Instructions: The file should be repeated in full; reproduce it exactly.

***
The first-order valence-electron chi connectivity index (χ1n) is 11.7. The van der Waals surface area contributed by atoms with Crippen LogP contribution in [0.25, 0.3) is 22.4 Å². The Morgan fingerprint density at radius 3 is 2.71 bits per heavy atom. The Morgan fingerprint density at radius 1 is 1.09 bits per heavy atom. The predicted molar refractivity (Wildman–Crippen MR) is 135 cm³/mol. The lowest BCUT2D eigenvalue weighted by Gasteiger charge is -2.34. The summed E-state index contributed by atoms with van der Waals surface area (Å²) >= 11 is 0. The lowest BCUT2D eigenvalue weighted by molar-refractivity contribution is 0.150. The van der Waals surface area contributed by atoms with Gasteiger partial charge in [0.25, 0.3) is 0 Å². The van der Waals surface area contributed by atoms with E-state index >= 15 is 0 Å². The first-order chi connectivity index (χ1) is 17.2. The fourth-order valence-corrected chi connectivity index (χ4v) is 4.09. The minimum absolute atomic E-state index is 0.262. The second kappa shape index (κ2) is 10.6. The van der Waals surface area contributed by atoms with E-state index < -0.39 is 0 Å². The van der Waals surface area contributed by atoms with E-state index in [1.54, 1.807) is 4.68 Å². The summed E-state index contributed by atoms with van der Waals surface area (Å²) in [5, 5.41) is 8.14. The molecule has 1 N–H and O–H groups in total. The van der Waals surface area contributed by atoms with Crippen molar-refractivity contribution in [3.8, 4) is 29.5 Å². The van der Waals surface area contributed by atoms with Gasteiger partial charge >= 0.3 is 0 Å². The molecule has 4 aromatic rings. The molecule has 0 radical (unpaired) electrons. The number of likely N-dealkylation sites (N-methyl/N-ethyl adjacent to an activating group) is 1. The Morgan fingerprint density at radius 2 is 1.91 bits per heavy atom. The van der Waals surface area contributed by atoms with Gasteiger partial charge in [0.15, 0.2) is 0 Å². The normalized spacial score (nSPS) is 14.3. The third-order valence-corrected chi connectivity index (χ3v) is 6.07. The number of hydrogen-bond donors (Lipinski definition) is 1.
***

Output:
The first-order valence-electron chi connectivity index (χ1n) is 11.7. The van der Waals surface area contributed by atoms with Crippen LogP contribution in [0.25, 0.3) is 22.4 Å². The Morgan fingerprint density at radius 3 is 2.71 bits per heavy atom. The Morgan fingerprint density at radius 1 is 1.09 bits per heavy atom. The predicted molar refractivity (Wildman–Crippen MR) is 135 cm³/mol. The lowest BCUT2D eigenvalue weighted by Gasteiger charge is -2.34. The summed E-state index contributed by atoms with van der Waals surface area (Å²) >= 11 is 0. The lowest BCUT2D eigenvalue weighted by molar-refractivity contribution is 0.150. The van der Waals surface area contributed by atoms with Gasteiger partial charge in [0.25, 0.3) is 0 Å². The van der Waals surface area contributed by atoms with E-state index >= 15 is 0 Å². The first-order chi connectivity index (χ1) is 17.2. The fourth-order valence-corrected chi connectivity index (χ4v) is 4.09. The minimum absolute atomic E-state index is 0.262. The second kappa shape index (κ2) is 10.6. The van der Waals surface area contributed by atoms with E-state index < -0.39 is 0 Å². The van der Waals surface area contributed by atoms with E-state index in [1.54, 1.807) is 4.68 Å². The summed E-state index contributed by atoms with van der Waals surface area (Å²) in [5, 5.41) is 8.14. The molecule has 1 N–H and O–H groups in total. The van der Waals surface area contributed by atoms with Crippen molar-refractivity contribution in [3.8, 4) is 29.5 Å². The van der Waals surface area contributed by atoms with Gasteiger partial charge >= 0.3 is 0 Å². The molecule has 4 aromatic rings. The molecule has 0 radical (unpaired) electrons. The number of likely N-dealkylation sites (N-methyl/N-ethyl adjacent to an activating group) is 1. The Morgan fingerprint density at radius 2 is 1.91 bits per heavy atom. The van der Waals surface area contributed by atoms with Gasteiger partial charge in [0.15, 0.2) is 0 Å². The normalized spacial score (nSPS) is 14.3. The third-order valence-corrected chi connectivity index (χ3v) is 6.07. The number of hydrogen-bond donors (Lipinski definition) is 1.